Legislation that started as an innocuous law to set the oath of office for members of the state pension board somehow morphed into yet another swipe at Comptroller Peter Franchot.
Franchot is asking Gov. Larry Hogan to veto the bill that would ensure no Maryland comptroller would ever again chair the pension board. Instead, under the legislation, that role would fall in perpetuity to the state treasurer — a change that raises questions about whether Treasure Nancy Kopp will continue in the job or might be replaced by House Speaker Michael E. Busch.
Franchot called the change “outrageous” and claimed it would have an effect on how bond rating agencies view the stability of the state.
“I’d be very interested in finding out who proposed this amendment, why it was proposed and why wasn’t the treasurer — the chair of the board — informed, if she wasn’t,” Franchot said.
Senate Bill 178, as passed by the Senate, was meant to codify the oath of office for members of the state employees’ pension system board of trustees and how it is administered.
On the last day of the session, the House Appropriations Committee amended the bill to ensure that the treasurer chairs the board in perpetuity. The amendment was a committee amendment and it is not known who proposed it.
Franchot in comments to a reporter and in a letter to Gov. Larry Hogan, cited concerns about how the changes will be reacted to by bond rating agencies who closely monitor how the state administers its pension system. He also criticized the legislature for passing the change in what he called “a clandestine manner.”
Kopp, who has chaired the pension board for the last 11 years, said the current system has worked well and added that she didn’t know about the proposed changes until after they were passed.
“I think this was perhaps a message to (Franchot),” said Kopp without using Franchot’s name. “Another one, yes.”
“I’m not sure there is a benefit to it other than traditionally the treasurer has had more experience in pension issues, but beyond that,” said Kopp.
A Hogan spokeswoman declined to comment on whether the governor would sign or veto the bill. Any bill vetoed by the governor this year would not be eligible for an override vote next year.
Del. Maggie McIntosh, D-Baltimore City and chair of the House Appropriations Committee, did not return a call seeking comment.
Franchot has found it more difficult to deal with the legislature controlled by his own party, as leaders of the House and Senate have expressed frustration with his behavior both on the Board of Public Works and on social media. They also have been irked by his relationship with Hogan, one they view as too cozy for a Democrat to have with the Republican incumbent.
In the just-finished legislative session, the General Assembly killed Franchot’s top legislative priority — legislation to ease state restrictions on craft brewers.
McIntosh was directly involved in another poke at Franchot, authoring amendments to a school construction bill that cuts out the Board of Public Works in overseeing the disbursement of state aid to construction and renovation projects. McIntosh said the amendment was directed at Franchot.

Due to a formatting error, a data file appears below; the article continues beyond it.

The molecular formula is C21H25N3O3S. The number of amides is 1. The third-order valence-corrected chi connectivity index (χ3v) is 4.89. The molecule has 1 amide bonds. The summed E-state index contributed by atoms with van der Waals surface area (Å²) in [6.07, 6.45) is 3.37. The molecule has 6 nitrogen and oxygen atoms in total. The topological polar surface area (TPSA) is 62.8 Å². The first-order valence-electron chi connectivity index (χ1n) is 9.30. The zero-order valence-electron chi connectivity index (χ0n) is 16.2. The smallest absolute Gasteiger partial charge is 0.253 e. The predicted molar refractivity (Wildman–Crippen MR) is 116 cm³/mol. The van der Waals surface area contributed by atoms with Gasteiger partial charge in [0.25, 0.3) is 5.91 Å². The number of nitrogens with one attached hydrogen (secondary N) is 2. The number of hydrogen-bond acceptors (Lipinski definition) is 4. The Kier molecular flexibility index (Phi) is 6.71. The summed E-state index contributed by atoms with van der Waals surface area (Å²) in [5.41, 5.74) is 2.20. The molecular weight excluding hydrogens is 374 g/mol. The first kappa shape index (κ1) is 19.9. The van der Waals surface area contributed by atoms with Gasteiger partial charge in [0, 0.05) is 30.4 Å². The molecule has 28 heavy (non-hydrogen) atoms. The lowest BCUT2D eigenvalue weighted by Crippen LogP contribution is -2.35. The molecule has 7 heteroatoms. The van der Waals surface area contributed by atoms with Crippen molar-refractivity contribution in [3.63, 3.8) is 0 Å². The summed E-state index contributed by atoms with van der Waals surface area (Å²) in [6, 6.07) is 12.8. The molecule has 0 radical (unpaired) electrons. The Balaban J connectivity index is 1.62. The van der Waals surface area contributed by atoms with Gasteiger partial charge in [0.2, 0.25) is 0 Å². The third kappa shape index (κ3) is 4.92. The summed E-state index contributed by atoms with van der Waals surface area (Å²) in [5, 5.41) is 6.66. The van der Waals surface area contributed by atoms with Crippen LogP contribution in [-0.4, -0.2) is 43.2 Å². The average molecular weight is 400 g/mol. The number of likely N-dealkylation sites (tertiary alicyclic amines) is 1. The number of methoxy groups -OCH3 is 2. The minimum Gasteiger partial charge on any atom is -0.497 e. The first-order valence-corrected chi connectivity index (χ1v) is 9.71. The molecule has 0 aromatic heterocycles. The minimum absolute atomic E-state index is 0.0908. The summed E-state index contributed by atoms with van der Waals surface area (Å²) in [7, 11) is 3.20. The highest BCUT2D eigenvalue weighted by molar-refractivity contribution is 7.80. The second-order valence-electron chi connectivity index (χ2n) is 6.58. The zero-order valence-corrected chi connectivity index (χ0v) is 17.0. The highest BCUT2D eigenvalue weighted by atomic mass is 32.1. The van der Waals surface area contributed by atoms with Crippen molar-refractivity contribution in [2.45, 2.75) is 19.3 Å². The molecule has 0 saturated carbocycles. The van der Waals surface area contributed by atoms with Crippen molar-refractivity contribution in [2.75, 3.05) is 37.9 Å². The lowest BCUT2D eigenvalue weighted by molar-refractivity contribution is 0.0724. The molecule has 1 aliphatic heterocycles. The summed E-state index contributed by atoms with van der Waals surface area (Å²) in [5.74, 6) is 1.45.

Hogan vetoed the bill, but the General Assembly overrode his actions quickly.
Some State House insiders have pointed to the proposed change on the pension board leadership as a harbinger of a potential change in state government involving Kopp and Busch.
While the positions of the chair and vice chair of the pension board are not determined by law, tradition has held that one of the two constitutional officers on the board — the comptroller or the treasurer — serve as the leader of the panel with the other in the vice chairman role. The assignment of positions is typically determined by seniority.
Kopp, who was selected by the General Assembly in 2002, has five more years experience than Franchot and has led the board for the last 11 years. She would likely continue to lead the board until she retired and a new treasurer is selected, at which point Franchot, with his greater seniority than the newcomer, could expect to take over.
If the bill becomes law, a new treasurer with less experience would assume the chair of the pension board over Franchot.
The legislature elects the treasurer, but typically the House, by virtue of having three times as many members than the Senate, tends to pick who serves in the position.
Kopp, 74, has been the subject of rumors that have her either not running or stepping down after another term. Busch, 71, and the longest-serving leader of the House in state history, has also been the subject of transition rumors.
Those rumors, which include a move to the state treasurer’s office, continued after the speaker’s liver transplant last summer. Busch is running for re-election to his seat and a spokesman declined to comment on the bill and amendment for this story.
“The speaker has filed for re-election and fully intends to continue serving as speaker of the Maryland House of Delegates,” Alexandra Hughes, Busch’s chief of staff, said in a statement. “Despite a decade of speculation in Annapolis about his interest in being treasurer, the speaker has run for re-election for Speaker every year and never sought the position of treasurer.”
Kopp said she plans to run again for the position in February.
“I’m not thinking about that,” said Kopp. “I’m not planning a transition. Obviously that would be one of the reasons for trying to protect (the pension chairmanship).”
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